Nevertheless, my wife and I still woke up early Saturday morning. I guess our bodies were already accustomed to the routine of going birding this day of the week - which, naturally, necessitates an early rising. As we yawned and stretched we noticed something bizarre - it was not raining! Not only that the skies were gloriously clear! We looked at each other silently asking where we can go birding. "Antipolo!" simultaneously came from our mouths. We have gotten so used to each other that our thinking had always been in synch.
In a short span of time we were on the road to our destination. Palos Verdes Subdivision never disappointed us when it came to birding. We hoped that such good fortune still holds as we entered the gates. Thirty minutes later and we had not seen anything interesting except for a feisty Philippine Pied Fantail. I was beginning to feel the pangs of the misfortunes we experienced for the past several months - where the birds we encountered were as scarce as an honest politician.
As we approached a swath of tall grass, we noticed the brown dots among the stalks. A flock of about 20 Scaly-breasted Munias were feeding on the abundant seeds. Easily this species became our bird of the day. At several places these little brown jobs were busy enjoying their morning repast.
The Munias were the spark, as it were, for after seeing them, the birds suddenly appeared. While Cynthia was still enjoying these friendly birds, I shifted my attention to the White-breasted Wood Swallows. More often than not, these flyers prefer electric wires are their perch of choice. Here, however, the Wood Swallows prefer the tree branches.
There were still traces of bad luck, unfortunately, exemplified too painfully by two birds of the Rallidae family. Both the Barred Rail and the Plain Bush Hen were walking side by side on the road ahead of us. However, as soon as we got our gear, in a seemingly coordinated effort, both quickly disappeared in the bushes, denying us of any good photos.
Other than that, we were blessed with the sightings of more birds. The usually energetic Golden-bellied Gerygones and occupiers of the upper portions of tall trees somehow went a little lower and posed long enough for us to get some good shots.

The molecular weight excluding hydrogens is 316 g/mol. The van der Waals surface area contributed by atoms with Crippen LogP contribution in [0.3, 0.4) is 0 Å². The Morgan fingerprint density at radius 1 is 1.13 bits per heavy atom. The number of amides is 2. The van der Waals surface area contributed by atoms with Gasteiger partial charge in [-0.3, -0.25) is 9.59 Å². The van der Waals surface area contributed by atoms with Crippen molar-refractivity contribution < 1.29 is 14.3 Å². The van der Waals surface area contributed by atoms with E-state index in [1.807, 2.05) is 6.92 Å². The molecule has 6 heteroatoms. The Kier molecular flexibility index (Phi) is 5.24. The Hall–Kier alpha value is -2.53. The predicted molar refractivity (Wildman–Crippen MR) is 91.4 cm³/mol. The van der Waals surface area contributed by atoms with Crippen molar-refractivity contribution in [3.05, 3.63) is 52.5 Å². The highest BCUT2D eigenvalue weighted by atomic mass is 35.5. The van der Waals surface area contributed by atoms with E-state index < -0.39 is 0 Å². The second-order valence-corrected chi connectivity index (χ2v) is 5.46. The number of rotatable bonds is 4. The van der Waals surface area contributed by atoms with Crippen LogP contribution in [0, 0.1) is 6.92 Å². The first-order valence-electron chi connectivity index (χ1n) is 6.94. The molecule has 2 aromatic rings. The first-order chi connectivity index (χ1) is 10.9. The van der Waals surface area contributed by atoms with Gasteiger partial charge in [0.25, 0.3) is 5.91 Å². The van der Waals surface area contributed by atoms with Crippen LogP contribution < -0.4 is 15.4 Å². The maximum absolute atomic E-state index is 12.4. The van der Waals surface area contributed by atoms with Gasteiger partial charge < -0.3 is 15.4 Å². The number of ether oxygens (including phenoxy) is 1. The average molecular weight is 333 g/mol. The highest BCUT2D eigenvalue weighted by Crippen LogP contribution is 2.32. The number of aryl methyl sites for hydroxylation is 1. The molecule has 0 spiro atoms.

Another interesting observation we had was when an adult male Olive-backed Sunbird showed up. I could be wrong but there seemed to be a little orange tinge on its breast. Of course only the aurorae subspecies which is endemic to Palawan has this kind of coloration. Just an optical illusion, I guess.
From eight in the morning onward it had been a case of name the bird and it will appear. As soon as we got into this subdivision one of the very first birds we looked for was the locally common Long-tailed Shrike but we never saw any from the places they usually hang out. So when I thought out loud as to where these birds were, it didn't take long before two, yes two, of them flew to the ground in front of us. But..I only got a photo of one.
Another species that we wondered why haven't seen one yet was the Collared Kingfisher. We were driving by the "pond" when I caught a glimpse of something blue-green make a dive. "Kingfisher!" I exclaimed. I rounded the corner hoping to see where that kingfisher landed. There on a branch, bashing an ill-fated frog, was our sought after bird.
Then it was my wife's turn to wonder about the normally skittish Spotted Doves. You guessed it - one of them walked insouciantly not far from where we were.
Finally, the last bird we hoped to find but did not see right away was the Grey Wagtail. We headed towards the place where we had seen this migrant the past couple of years. It wasn't there. On the way out and there it was - hunting for insects near the flowing water next to the curb.
We had two more birds on our list and the place where we knew we can surely find them was at the Holy Garden Memorial Park. Of course, we were right. Both the Paddyfield Pipit and the Pied Bush Chat were there.
|Pied Bush Chat - female|